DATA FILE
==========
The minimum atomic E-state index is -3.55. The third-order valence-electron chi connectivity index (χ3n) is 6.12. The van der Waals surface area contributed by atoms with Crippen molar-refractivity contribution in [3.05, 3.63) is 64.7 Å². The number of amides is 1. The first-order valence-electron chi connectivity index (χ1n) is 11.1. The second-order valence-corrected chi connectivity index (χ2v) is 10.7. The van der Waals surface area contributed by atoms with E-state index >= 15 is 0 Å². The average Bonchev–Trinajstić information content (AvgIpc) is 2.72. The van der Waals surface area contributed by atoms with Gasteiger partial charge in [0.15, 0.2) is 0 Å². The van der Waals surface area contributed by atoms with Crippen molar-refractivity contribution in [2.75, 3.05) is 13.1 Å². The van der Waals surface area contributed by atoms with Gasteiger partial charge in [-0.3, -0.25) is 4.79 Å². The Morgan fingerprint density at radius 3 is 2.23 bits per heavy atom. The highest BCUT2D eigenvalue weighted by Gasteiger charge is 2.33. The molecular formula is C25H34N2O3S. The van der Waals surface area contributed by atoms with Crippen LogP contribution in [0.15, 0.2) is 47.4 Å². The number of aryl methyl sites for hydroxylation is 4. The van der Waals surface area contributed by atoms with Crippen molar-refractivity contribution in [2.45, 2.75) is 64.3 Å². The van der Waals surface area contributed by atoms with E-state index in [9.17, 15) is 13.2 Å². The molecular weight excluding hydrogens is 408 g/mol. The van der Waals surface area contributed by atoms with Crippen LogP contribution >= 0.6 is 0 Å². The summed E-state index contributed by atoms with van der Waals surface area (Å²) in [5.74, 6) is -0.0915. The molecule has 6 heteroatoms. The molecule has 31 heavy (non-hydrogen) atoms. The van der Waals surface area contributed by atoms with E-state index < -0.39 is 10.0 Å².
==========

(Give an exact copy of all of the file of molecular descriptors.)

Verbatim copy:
The minimum atomic E-state index is -3.55. The third-order valence-electron chi connectivity index (χ3n) is 6.12. The van der Waals surface area contributed by atoms with Crippen molar-refractivity contribution in [3.05, 3.63) is 64.7 Å². The number of amides is 1. The first-order valence-electron chi connectivity index (χ1n) is 11.1. The second-order valence-corrected chi connectivity index (χ2v) is 10.7. The van der Waals surface area contributed by atoms with E-state index >= 15 is 0 Å². The average Bonchev–Trinajstić information content (AvgIpc) is 2.72. The van der Waals surface area contributed by atoms with Gasteiger partial charge in [0.15, 0.2) is 0 Å². The van der Waals surface area contributed by atoms with Crippen molar-refractivity contribution in [2.75, 3.05) is 13.1 Å². The van der Waals surface area contributed by atoms with Gasteiger partial charge in [-0.3, -0.25) is 4.79 Å². The Morgan fingerprint density at radius 3 is 2.23 bits per heavy atom. The highest BCUT2D eigenvalue weighted by Gasteiger charge is 2.33. The molecular formula is C25H34N2O3S. The van der Waals surface area contributed by atoms with Crippen LogP contribution in [0.15, 0.2) is 47.4 Å². The number of aryl methyl sites for hydroxylation is 4. The van der Waals surface area contributed by atoms with Crippen molar-refractivity contribution in [2.45, 2.75) is 64.3 Å². The van der Waals surface area contributed by atoms with E-state index in [9.17, 15) is 13.2 Å². The molecular weight excluding hydrogens is 408 g/mol. The van der Waals surface area contributed by atoms with Crippen LogP contribution >= 0.6 is 0 Å². The summed E-state index contributed by atoms with van der Waals surface area (Å²) in [5.74, 6) is -0.0915. The molecule has 6 heteroatoms. The molecule has 31 heavy (non-hydrogen) atoms. The van der Waals surface area contributed by atoms with E-state index < -0.39 is 10.0 Å².